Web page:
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Hazelwood West Athletic Director Williams ‘Really Excited’ About New Football Coach Hawthorne

New Wildcats coach was St. Louis Metro Coach of the Year in 2009.

Hazelwood Patch was one of the first places you heard about who the new head football coach was going to be. Until last week’s formal announcement that former University City High head football coach Duane Hawthorne had been hired as the new head football coach at Hazelwood West High, athletics director Tim Williams had been keeping a secret he wished he could tell everybody.

Williams chaired a committee that interviewed Hawthorne back in December, and immediately following that 45-minute question-and-answer session, the longtime coach and administrator knew Hawthorne was the man he wanted to be the Wildcats next football coach.

“Duane just wowed us,” Williams said. “We talked for 45 minutes that day, and it could’ve gone on for three hours.

"I’ve never been a part of a better interview, in any situation, ever.”

Perhaps it was the ‘right to the point’ answers Hawthorne had for every question he was asked. Or maybe it was Hawthorne’s background as a former NFL player and 2009-10 St. Louis Metro Coach of the Year that impressed everyone in the room so much.

It might have even been the large three-ring binder coaching plan Hawthorne laid out for the committee that did the trick. But whatever it was, Williams was sold. He just wished he didn’t have to wait nearly two months before he could announce it to the world.

“I wanted so bad to just brag on what I knew we had in our new coach,” Williams said. “But I couldn’t say a word.

"It was terrible," he said. "Duane’s personality is very outgoing...I’m really excited to see what he’s going to do.”

The Wildcats went 1-9 in 2010. But if past experience with reclamation projects is any indicator, it won’t take long for Hawthorne to turn Hazelwood West around.

At Hawthorne’s previous gig at University City, the former San Francisco 49er and Dallas Cowboy, took over a program that had endured many years of losing.

The Lions were a dilapidated program that each year had trouble even getting kids to come out for football.  

But in fairly short order, Hawthorne turned the downtrodden Lions into two-time district champions and contenders in the very strong Suburban South Football Conference.

In 2009, Hawthorne’s last season at University City, the Lions were 7-6 and came just a couple of bad bounces the other way from upsetting the Hazelwood Central and Webster Groves teams that would go on to win state titles that year.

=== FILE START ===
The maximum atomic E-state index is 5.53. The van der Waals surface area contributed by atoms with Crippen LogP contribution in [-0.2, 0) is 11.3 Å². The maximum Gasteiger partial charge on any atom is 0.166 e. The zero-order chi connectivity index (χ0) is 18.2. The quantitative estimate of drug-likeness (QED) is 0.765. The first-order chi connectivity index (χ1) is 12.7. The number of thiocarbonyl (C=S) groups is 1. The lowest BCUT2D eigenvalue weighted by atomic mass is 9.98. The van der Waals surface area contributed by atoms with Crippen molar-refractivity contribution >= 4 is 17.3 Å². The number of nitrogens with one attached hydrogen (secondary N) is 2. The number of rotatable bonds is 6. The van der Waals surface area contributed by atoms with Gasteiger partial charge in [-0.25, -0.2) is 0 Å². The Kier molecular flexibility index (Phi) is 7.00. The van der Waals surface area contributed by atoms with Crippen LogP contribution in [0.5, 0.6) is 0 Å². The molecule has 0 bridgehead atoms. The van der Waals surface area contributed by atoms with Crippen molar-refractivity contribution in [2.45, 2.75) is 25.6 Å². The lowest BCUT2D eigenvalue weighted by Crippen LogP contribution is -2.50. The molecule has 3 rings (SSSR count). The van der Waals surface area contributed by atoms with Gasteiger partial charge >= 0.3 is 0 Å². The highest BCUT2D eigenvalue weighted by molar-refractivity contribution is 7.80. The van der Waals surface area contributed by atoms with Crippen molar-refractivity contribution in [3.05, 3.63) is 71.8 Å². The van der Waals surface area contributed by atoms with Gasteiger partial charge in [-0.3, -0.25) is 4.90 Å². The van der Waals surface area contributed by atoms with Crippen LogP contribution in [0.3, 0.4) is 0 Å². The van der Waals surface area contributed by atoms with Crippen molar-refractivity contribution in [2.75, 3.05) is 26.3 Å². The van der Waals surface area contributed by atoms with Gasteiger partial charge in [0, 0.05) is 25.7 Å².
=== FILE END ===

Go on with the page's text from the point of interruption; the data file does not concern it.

“It’s obvious, Duane has a plan,” Williams said. “And that plan has been successful.

“I watched him when we met with the kids in the auditorium (last Wednesday). He had full command of the room. The kids were on the edge of their seats. It really was very neat to watch.”

The Hazelwood West head football coach position became available when former coach Cordez Vaughn resigned in late November last year, after one season on the job.

Williams said Vaughn resigned for personal reasons, and that neither he nor anyone else at the school had any problems with the former coach.

“Cordez is one of the finest young men I’ve ever met,” Williams said. “I enjoyed working with him and we had a good relationship.

"But he had a family situation that he wanted to devote more time to, and we completely respect that.”

Hawthorne’s hiring follows a trend for Hazelwood West of hiring energetic, young coaches to lead the school’s athletic programs.

Among them are boys basketball coach Cary Lewis, whose squad is 17-8 this season, heading into this week’s state playoffs. Swim coach Tara Weiss led the her team to a second-place finish in the conference this year. Wrestling coach Mark Fowler has a young squad that also competed very well in the league this year.

New baseball coach Matt McClellan, brother of Cardinals reliever Kyle McClellan, who is also a Hazelwood West graduate, is taking over the Wildcat baseball team that won the Suburban North last year.

“The one thing I look for when I interview coaches is passion,” Williams said. “And each one of them had a clear passion for coaching, and for coaching their sport.

"To me, you have to be passionate about what you’re doing, if you’re going to have any success at it.”

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